Papermaking

This weekend I found some time to make paper. As I was making it I thought, how did I ever get involved in making paper? 

I knew paper making existed. I'd seen beautiful journals, wrapping paper, and cards. I'd always wonder how it was made. I'd wonder how companies could make some paper rough and other paper smooth or how a watermark was made. 

Then, when I was living in Egypt, studying art history, I stumble upon El Nafeza, an organization that teaches young girls how to make paper from agricultural refuge (rice stalks discatted after the harvest). I was instantly fascinated. 

As I look back now, I remember all the beautiful colors I saw. The girls were in colorful hijabs, dipping their hands into vats of pulp, pulling out screens of wet delicate rectangles that would become paper. They were surrounded by stacks of paper died in every bright color you can imagine. There was even paper drying on the walls outside. It was truly a sight to see. It's a shame that I was too shy to take any pictures back then. But if you are ever in Egypt you should definitely visit them, they are located right next to the contemporary art gallery Darb 1718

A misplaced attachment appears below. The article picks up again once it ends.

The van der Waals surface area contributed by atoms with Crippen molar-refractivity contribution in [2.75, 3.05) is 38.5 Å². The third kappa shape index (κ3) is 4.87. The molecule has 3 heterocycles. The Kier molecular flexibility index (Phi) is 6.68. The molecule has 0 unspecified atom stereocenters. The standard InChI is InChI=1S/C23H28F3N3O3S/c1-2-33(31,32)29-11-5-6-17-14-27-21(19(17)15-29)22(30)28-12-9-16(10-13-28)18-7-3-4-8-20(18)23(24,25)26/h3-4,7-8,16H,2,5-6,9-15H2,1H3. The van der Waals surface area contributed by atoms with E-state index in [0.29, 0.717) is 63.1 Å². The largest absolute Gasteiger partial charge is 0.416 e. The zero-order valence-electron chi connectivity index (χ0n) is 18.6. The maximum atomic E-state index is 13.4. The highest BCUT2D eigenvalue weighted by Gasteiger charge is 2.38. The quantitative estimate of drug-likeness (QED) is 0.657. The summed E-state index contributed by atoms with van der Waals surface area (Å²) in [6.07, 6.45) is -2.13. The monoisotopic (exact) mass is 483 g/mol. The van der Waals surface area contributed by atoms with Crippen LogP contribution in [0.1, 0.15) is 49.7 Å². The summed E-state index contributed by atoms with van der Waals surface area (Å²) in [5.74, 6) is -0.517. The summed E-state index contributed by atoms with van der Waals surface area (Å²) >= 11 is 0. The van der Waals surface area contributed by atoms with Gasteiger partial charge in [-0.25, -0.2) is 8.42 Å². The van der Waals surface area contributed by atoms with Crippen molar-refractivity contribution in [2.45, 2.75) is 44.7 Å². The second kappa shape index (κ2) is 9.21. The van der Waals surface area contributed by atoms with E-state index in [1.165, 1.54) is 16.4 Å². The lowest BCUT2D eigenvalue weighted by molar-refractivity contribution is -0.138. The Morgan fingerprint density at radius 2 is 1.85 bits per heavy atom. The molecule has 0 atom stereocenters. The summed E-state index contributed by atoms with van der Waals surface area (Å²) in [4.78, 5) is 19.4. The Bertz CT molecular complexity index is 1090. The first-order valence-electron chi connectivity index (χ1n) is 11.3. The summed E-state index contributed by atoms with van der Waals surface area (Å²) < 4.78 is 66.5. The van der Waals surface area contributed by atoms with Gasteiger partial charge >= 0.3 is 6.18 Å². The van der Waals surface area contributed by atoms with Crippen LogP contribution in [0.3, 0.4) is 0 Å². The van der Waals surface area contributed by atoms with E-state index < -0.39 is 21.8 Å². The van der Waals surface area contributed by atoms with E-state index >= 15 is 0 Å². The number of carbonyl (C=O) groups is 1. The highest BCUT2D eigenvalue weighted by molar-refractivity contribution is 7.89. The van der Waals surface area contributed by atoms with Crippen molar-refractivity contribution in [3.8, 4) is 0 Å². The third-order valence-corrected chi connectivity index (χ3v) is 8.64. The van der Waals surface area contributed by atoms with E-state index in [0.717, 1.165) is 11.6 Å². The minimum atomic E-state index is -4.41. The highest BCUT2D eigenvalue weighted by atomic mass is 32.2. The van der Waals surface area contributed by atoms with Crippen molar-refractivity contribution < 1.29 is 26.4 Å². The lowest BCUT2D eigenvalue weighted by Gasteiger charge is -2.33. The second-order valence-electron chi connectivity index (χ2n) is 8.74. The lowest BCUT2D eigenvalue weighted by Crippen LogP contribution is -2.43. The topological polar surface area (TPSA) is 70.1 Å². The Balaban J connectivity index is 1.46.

Years later, when I started making dolls and quilts, I had lots of leftover fabric and thread. I wanted to find a way to use these materials and I thought back to my time in Cairo. I started experimenting with papermaking. I created cards with printed messages of love and encouragement. Finally, I decided to embroider those messages and sew these onto the cards, which them made more charming.  

 

I am still trying to figure out how to make larger quantities of cards from home. Right now, I can only make about 10 cards per hour. My batches are still tiny, but that makes my cards even more special. 

I would love to know about your experience with papermaking. 

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